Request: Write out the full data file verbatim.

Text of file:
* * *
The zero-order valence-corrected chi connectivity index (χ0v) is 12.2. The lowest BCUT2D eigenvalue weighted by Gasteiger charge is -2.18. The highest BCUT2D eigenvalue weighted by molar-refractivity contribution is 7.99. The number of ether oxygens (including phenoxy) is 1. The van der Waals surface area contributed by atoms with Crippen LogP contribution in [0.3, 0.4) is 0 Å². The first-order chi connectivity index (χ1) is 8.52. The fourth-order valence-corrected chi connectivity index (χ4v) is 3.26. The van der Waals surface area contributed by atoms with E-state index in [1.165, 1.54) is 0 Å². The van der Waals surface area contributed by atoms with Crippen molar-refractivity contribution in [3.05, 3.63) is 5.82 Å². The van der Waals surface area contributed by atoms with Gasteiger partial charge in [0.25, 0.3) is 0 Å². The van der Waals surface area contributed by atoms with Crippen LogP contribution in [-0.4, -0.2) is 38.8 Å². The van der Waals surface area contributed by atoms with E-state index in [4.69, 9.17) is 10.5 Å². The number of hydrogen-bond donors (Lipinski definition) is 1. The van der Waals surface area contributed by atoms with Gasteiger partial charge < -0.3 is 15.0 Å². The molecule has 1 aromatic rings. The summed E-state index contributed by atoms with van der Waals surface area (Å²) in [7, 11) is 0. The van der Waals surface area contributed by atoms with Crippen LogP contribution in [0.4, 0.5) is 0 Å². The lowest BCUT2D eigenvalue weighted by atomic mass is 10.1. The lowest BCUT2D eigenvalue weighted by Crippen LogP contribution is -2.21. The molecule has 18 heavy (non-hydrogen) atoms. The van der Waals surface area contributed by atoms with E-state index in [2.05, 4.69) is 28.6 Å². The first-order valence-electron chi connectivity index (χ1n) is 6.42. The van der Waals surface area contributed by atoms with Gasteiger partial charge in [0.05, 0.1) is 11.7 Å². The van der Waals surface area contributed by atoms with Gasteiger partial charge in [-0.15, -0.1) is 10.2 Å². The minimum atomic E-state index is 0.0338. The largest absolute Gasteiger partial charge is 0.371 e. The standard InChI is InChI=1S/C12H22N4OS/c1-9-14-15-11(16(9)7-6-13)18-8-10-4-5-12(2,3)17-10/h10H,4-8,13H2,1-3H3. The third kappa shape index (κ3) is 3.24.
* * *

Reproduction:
The zero-order valence-corrected chi connectivity index (χ0v) is 12.2. The lowest BCUT2D eigenvalue weighted by Gasteiger charge is -2.18. The highest BCUT2D eigenvalue weighted by molar-refractivity contribution is 7.99. The number of ether oxygens (including phenoxy) is 1. The van der Waals surface area contributed by atoms with Crippen LogP contribution in [0.3, 0.4) is 0 Å². The first-order chi connectivity index (χ1) is 8.52. The fourth-order valence-corrected chi connectivity index (χ4v) is 3.26. The van der Waals surface area contributed by atoms with E-state index in [1.165, 1.54) is 0 Å². The van der Waals surface area contributed by atoms with Crippen molar-refractivity contribution in [3.05, 3.63) is 5.82 Å². The van der Waals surface area contributed by atoms with Gasteiger partial charge in [0.25, 0.3) is 0 Å². The van der Waals surface area contributed by atoms with Crippen LogP contribution in [-0.4, -0.2) is 38.8 Å². The van der Waals surface area contributed by atoms with E-state index in [4.69, 9.17) is 10.5 Å². The number of hydrogen-bond donors (Lipinski definition) is 1. The van der Waals surface area contributed by atoms with Gasteiger partial charge < -0.3 is 15.0 Å². The molecule has 1 aromatic rings. The summed E-state index contributed by atoms with van der Waals surface area (Å²) in [7, 11) is 0. The van der Waals surface area contributed by atoms with Crippen LogP contribution in [0.4, 0.5) is 0 Å². The lowest BCUT2D eigenvalue weighted by atomic mass is 10.1. The lowest BCUT2D eigenvalue weighted by Crippen LogP contribution is -2.21. The molecule has 18 heavy (non-hydrogen) atoms. The van der Waals surface area contributed by atoms with E-state index in [2.05, 4.69) is 28.6 Å². The first-order valence-electron chi connectivity index (χ1n) is 6.42. The van der Waals surface area contributed by atoms with Gasteiger partial charge in [0.05, 0.1) is 11.7 Å². The van der Waals surface area contributed by atoms with Gasteiger partial charge in [-0.15, -0.1) is 10.2 Å². The minimum atomic E-state index is 0.0338. The largest absolute Gasteiger partial charge is 0.371 e. The standard InChI is InChI=1S/C12H22N4OS/c1-9-14-15-11(16(9)7-6-13)18-8-10-4-5-12(2,3)17-10/h10H,4-8,13H2,1-3H3. The third kappa shape index (κ3) is 3.24.